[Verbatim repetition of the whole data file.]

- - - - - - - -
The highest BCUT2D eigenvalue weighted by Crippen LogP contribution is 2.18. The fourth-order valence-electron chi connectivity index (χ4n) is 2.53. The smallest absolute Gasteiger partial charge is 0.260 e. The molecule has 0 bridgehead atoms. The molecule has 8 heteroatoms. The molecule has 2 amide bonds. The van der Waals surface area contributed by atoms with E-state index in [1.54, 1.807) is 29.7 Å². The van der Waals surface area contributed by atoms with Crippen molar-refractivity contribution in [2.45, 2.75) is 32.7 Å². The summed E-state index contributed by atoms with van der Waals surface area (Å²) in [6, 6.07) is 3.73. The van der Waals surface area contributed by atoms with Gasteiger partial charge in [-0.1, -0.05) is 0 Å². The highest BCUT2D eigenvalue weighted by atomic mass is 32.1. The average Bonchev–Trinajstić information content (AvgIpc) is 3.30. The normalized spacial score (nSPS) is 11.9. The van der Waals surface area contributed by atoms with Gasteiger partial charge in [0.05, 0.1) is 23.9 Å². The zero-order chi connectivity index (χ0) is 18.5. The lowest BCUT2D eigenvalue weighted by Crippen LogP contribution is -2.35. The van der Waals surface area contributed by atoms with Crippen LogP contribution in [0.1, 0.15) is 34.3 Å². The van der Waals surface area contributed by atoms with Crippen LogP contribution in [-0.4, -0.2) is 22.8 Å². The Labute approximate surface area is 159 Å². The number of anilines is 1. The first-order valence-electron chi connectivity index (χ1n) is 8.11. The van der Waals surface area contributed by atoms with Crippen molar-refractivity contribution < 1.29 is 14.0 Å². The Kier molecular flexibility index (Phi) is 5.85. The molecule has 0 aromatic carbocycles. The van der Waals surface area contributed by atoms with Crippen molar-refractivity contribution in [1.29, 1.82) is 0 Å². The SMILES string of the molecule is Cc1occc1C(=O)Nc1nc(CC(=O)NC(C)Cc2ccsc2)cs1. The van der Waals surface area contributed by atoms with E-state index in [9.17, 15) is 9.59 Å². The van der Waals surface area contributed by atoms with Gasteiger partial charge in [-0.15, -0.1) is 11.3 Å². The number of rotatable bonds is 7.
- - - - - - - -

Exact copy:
The highest BCUT2D eigenvalue weighted by Crippen LogP contribution is 2.18. The fourth-order valence-electron chi connectivity index (χ4n) is 2.53. The smallest absolute Gasteiger partial charge is 0.260 e. The molecule has 0 bridgehead atoms. The molecule has 8 heteroatoms. The molecule has 2 amide bonds. The van der Waals surface area contributed by atoms with E-state index in [1.54, 1.807) is 29.7 Å². The van der Waals surface area contributed by atoms with Crippen molar-refractivity contribution in [2.45, 2.75) is 32.7 Å². The summed E-state index contributed by atoms with van der Waals surface area (Å²) in [6, 6.07) is 3.73. The van der Waals surface area contributed by atoms with Gasteiger partial charge in [-0.1, -0.05) is 0 Å². The highest BCUT2D eigenvalue weighted by atomic mass is 32.1. The average Bonchev–Trinajstić information content (AvgIpc) is 3.30. The normalized spacial score (nSPS) is 11.9. The van der Waals surface area contributed by atoms with Gasteiger partial charge in [0.05, 0.1) is 23.9 Å². The zero-order chi connectivity index (χ0) is 18.5. The lowest BCUT2D eigenvalue weighted by Crippen LogP contribution is -2.35. The van der Waals surface area contributed by atoms with Crippen LogP contribution in [0.1, 0.15) is 34.3 Å². The van der Waals surface area contributed by atoms with Crippen LogP contribution in [-0.4, -0.2) is 22.8 Å². The Labute approximate surface area is 159 Å². The number of anilines is 1. The first-order valence-electron chi connectivity index (χ1n) is 8.11. The van der Waals surface area contributed by atoms with Crippen molar-refractivity contribution < 1.29 is 14.0 Å². The Kier molecular flexibility index (Phi) is 5.85. The molecule has 0 aromatic carbocycles. The van der Waals surface area contributed by atoms with Crippen molar-refractivity contribution in [1.29, 1.82) is 0 Å². The SMILES string of the molecule is Cc1occc1C(=O)Nc1nc(CC(=O)NC(C)Cc2ccsc2)cs1. The van der Waals surface area contributed by atoms with E-state index in [9.17, 15) is 9.59 Å². The van der Waals surface area contributed by atoms with Gasteiger partial charge in [-0.15, -0.1) is 11.3 Å². The number of rotatable bonds is 7.